What I regret is losing the chance to exploit the potential of an idea that’s fascinated me for years.

Fortunately the world is full of ideas. And they’re all out there just waiting until you’re ready.

Diet hard

litmap

I want to write well. I want to write a book that people will enjoy for the story but also admire (or at least not notice) for the writing. I’d rather not do a Dan Brown or an EL James and produce something wildly popular but critically reviled. The problem is that no-one can agree on what good writing actually looks like. It’s a problem that what constitutes good writing has changed over the decades.

Virginia Woolf would not be published today. Neither would Tolkien, nor Asimov, and certainly not Philip K Dick. Angela Carter would find it a struggle. Dickens would be told to put his writing on a diet. And yet we’ve had a rash of humongous coffee-table-breaking Booker winners; literary fiction at least seems to have an attitude of more-is-more.

Where does this leave us mere mortals? A (literary) member of my writing group is always trying to make me add in more description, more feeling, more atmosphere. Another tells me I slow the pace too much with unnecessary wordage. Where do I go? Lean and slick or full and florid? Will Dan Brown still be mocked in a generation? Will he be forgotten, or will he be held up as a paragon in university literature courses?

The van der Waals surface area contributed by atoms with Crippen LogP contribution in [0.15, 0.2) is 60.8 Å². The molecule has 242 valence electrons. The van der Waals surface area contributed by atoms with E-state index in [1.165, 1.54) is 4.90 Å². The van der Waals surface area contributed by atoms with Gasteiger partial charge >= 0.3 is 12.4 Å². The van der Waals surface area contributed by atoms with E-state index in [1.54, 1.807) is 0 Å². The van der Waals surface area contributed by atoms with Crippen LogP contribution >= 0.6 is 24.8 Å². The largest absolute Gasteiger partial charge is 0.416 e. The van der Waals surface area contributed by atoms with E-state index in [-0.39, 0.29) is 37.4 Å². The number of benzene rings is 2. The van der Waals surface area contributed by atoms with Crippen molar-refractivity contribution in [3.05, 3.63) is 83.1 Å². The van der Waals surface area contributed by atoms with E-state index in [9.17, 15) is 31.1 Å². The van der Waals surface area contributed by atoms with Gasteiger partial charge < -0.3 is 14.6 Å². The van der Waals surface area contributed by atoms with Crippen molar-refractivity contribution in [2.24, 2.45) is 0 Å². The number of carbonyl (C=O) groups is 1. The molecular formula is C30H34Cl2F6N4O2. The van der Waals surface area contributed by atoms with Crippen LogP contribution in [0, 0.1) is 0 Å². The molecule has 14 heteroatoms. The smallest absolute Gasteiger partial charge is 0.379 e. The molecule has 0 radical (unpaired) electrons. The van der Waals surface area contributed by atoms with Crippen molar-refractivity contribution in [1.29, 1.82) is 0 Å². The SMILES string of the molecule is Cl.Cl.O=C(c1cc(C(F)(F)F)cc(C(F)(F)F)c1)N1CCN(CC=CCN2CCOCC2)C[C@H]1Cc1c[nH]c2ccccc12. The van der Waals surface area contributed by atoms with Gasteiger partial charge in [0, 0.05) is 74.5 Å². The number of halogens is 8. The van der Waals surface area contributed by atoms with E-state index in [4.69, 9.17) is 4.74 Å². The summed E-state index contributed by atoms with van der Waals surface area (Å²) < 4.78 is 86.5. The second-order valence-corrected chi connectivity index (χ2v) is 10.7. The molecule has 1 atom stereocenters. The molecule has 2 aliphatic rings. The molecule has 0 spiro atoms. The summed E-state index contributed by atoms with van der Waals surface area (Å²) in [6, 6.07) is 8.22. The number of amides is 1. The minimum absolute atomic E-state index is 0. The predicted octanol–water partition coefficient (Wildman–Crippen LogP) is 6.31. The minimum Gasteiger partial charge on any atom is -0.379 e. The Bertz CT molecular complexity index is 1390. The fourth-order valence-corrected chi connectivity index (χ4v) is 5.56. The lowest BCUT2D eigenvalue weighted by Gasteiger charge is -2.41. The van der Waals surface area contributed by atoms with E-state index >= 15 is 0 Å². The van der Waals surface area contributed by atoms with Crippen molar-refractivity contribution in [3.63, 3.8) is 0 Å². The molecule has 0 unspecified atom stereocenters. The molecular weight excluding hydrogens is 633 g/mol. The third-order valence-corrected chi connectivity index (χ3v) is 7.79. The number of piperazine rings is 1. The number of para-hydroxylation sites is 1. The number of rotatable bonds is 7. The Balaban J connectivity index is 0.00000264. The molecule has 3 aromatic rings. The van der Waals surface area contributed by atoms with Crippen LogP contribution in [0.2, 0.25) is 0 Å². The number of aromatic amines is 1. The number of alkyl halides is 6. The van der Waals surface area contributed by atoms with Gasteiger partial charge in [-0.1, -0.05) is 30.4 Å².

At the moment I have Oneiromancer in Fat Camp. I’m doing my best to slim it down, carving around 5k from my latest draft. It still tips the scale at over 130,000 words. Do I carve yet further, really take the axe to it in an attempt to leave it at the 115k I originally envisaged? There must come a point where I lose important detail. Characters need time to stew, to percolate and simmer. It’d take some severe telling-not-showing to condense all that I want to convey into a pocket-book sized paperback. There are limits to what can be cut.

I have a feeling I’ve said all this before, and probably more than once. This is because, though I can say I’ve improved as a writer – both in terms of the words I use and my knowledge of structure and the shaping of stories – over the years, the doubt never really goes away. I still worry.

I’m approaching forty and I’m in a dead-end job. I’ve prioritised writing over financial security. I have a family I can’t support. I’ve been told I’m wasting my life (although not by my wife, who not only encourages me but has a vocation that pays). I’ve given a lot to a dream I know might never come true.

My aim is to make a living from writing fiction. To do this I need to have a novel published. That needs to sell well enough to support a second book. Only then can I begin to think I have a career. And only then can I look to ‘success’ – in my terms, a basic living and respect from my peers.

My brain knows that I’m going the right way about it. I’m producing material. I’m reading, both for pleasure and to learn the dark arts of structure, plotting, character and the like. I’m editing other people’s work. All good things.

But the future is still a long way away. My heart frets. I’m getting old; I have some of those stupid grown-up responsibilities to stress over. Time is the real enemy. How long do we have to struggle before we get where we want to be?